Are you feeling like your Skincare products aren't working? Could it be time to change things up?

During the transition to cooler weather, you may experience a host of skincare issues including an onslaught of dry patches, tightness, and flakiness. But on the quest for smooth, radiant skin, many of us either treat our skin as if it's dry when in reality it's dehydrated, which can leave you feeling like your skincare products aren't working.

Dry and Dehydrated skin may feel the same but their causes are different. Dry refers to skin that lacks oil whereas Dehydrated refers to a lack of water. Knowing where your skin falls on the spectrum of dryness versus dehydration could make all the difference when it comes to prevention, treatment, and maintenance of issues.


Dry skin is caused by an internal imbalance that is genetic.  Conditions like an under active thyroid or imbalanced hormone levels can cause dry skin and because internal balance is genetic, it can be treated but not cured.   The internal balance interferes with the production of natural oils that protect skin and help retain moisture. 

Dry skin results when there is too little oil production, or when too much oil is removed from the skin. Though our skin type is inherited from our genetics, dry skin can be exacerbated by other things, such as over-exfoliation, lack of sun protection, hot showers, harsh cleansers and soaps.


Dehydrated skin lacks the water it needs to remain healthy, resulting in an oily, sensitive or dull skin tone.   Just like our bodies require us to drink an adequate amount of water each day, our skin requires a hefty dose of hydration to stay healthy, too. Skin may contain plenty of oil but not enough water to keep it balanced.  To compensate for the lack of moisture, skin may overproduce oil and as a result can feel dry & oily at the same time. Overproduction of oil can then result in clogged pores, breakouts, dry patches and fine lines.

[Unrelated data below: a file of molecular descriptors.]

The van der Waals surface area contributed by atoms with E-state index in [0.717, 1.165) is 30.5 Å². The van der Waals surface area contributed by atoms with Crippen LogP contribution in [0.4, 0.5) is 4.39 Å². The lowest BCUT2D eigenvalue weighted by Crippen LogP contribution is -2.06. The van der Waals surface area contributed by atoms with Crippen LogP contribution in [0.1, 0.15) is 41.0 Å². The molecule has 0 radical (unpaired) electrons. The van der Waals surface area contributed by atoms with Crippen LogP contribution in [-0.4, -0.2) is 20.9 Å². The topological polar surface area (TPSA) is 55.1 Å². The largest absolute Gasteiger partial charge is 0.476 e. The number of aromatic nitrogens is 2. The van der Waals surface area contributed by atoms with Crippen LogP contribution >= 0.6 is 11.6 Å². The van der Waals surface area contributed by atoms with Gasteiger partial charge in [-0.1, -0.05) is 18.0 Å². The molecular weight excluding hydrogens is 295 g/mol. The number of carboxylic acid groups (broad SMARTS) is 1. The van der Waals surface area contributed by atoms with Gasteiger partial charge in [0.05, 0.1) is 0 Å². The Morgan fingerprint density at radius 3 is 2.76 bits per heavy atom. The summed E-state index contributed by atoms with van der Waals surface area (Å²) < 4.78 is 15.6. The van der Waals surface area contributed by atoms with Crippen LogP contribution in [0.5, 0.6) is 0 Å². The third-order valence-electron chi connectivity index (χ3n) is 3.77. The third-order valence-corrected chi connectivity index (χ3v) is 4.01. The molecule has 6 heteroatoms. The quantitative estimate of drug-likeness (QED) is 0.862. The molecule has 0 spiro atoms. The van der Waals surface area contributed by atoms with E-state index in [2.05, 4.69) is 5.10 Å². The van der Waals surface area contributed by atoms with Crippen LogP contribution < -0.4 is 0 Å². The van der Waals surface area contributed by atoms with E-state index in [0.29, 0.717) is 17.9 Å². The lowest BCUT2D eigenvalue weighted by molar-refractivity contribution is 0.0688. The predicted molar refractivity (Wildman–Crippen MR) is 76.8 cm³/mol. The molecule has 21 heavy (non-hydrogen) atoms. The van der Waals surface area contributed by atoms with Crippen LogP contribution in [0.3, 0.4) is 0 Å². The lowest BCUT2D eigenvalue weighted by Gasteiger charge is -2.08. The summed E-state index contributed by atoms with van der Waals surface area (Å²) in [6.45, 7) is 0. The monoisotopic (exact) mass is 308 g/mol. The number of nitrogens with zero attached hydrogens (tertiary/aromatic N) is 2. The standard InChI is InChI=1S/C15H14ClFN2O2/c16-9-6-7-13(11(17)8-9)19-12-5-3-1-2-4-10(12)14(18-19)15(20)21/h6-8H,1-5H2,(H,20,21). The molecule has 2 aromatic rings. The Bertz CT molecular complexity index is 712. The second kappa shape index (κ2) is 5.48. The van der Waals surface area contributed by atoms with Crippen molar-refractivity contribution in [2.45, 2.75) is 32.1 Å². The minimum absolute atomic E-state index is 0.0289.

Although dehydrated skin can be caused by many different factors, it's usually the result of using the wrong products for your skin which leads to an imbalance. The most important thing you can do to take care of dehydrated skin is to assess your skin care routine, and stop using harsh, sensitizing products . To shop for some of our favs click here

How to Treat Dry or Dehydrated Skin

Use the right Moisturizer

Cooler weather demands a richer moisturizer that contains a mix of both humectants and emollients.  Humectants work by attracting water molecules to the outer layer of the skin.  Emollients form a protective layer over the top of the epidermis which helps prevent water from evaporating.  All moisturizers contain a mixture of both but the percentage varies. Your skin type/condition determines the appropriate ratio of these i.e. emollient-based formulas are usually heavier and best for DRY skins whereas formulas with more humectants are lighter and better for DEHYDRATED skin.  How do you choose a moisturizer? We can prescribe a customized, simple, yet effective skincare routine for you. Simply call 416.783.7793 or drop us an email

Exfoliate regularly

Exfoliation is a great way to improve the appearance of your skin. It helps the natural process of skin shedding and reveals healthier skin cells. Just beware of over-exfoliation (stick to once or twice a week). For more info, visit our  Warning signs of Over-Exfoliating BLOG

Enzymatic Exfoliators like Biological Peel use ingredients like Green Tea and AHAs to dissolve superficial dead skin cells. They are gentler and prevent the user error of scrubbing too hard and causing micro tears in the skin.

Mechanical Exfoliators lift the dead skin cells from the surface of the skin with the mechanical movement of microcapsules. Guinot’s Parfait Scrub exfoliating microcapsules which are made of cellulose to prevent mico-tears refine skin texture, while Shea micro-particles smooth and soften, and Sweet Almond Oil nourishes skin. To learn more visit our Exfoliating Do’s and Don’t’s BLOG

Stay away from hot water

Washing your face with hot water or taking a long, hot shower may feel cozy and relaxing, but it can strip the skin of oil and lead to dryness and dehydration. Without enough oil to help seal in moisture, water molecules evaporate from skin leading to dehydration, a process called transepidermal water loss (TEWL).


The underlying causes of Dry and Dehydrated skin vary, but all have a disturbed moisture balance in common. When skin is not balanced, it looks dull, feels dry and is unable to protect our bodies from external irritants so it becomes sensitive.

Knowing where your skin falls on the spectrum of dryness versus dehydration could make all the difference when it comes to prevention, treatment, and maintenance of issues. Could it be time to change things up?  . . .